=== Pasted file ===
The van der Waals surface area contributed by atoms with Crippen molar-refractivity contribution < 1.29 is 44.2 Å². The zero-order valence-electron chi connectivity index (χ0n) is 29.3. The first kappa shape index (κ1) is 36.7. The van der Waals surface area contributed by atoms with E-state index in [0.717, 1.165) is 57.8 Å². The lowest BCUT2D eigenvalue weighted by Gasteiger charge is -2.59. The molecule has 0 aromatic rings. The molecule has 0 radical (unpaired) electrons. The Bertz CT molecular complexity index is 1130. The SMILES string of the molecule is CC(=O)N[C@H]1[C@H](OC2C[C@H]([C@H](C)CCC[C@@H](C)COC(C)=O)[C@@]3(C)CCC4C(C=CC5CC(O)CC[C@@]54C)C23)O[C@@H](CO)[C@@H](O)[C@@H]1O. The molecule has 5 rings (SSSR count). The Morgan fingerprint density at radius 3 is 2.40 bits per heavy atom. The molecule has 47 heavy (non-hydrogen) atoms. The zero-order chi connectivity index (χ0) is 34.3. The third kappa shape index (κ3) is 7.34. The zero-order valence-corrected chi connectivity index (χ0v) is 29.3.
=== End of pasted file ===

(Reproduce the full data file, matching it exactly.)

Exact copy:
The van der Waals surface area contributed by atoms with Crippen molar-refractivity contribution < 1.29 is 44.2 Å². The zero-order valence-electron chi connectivity index (χ0n) is 29.3. The first kappa shape index (κ1) is 36.7. The van der Waals surface area contributed by atoms with E-state index in [0.717, 1.165) is 57.8 Å². The lowest BCUT2D eigenvalue weighted by Gasteiger charge is -2.59. The molecule has 0 aromatic rings. The molecule has 0 radical (unpaired) electrons. The Bertz CT molecular complexity index is 1130. The SMILES string of the molecule is CC(=O)N[C@H]1[C@H](OC2C[C@H]([C@H](C)CCC[C@@H](C)COC(C)=O)[C@@]3(C)CCC4C(C=CC5CC(O)CC[C@@]54C)C23)O[C@@H](CO)[C@@H](O)[C@@H]1O. The molecule has 5 rings (SSSR count). The Morgan fingerprint density at radius 3 is 2.40 bits per heavy atom. The molecule has 47 heavy (non-hydrogen) atoms. The zero-order chi connectivity index (χ0) is 34.3. The third kappa shape index (κ3) is 7.34. The zero-order valence-corrected chi connectivity index (χ0v) is 29.3.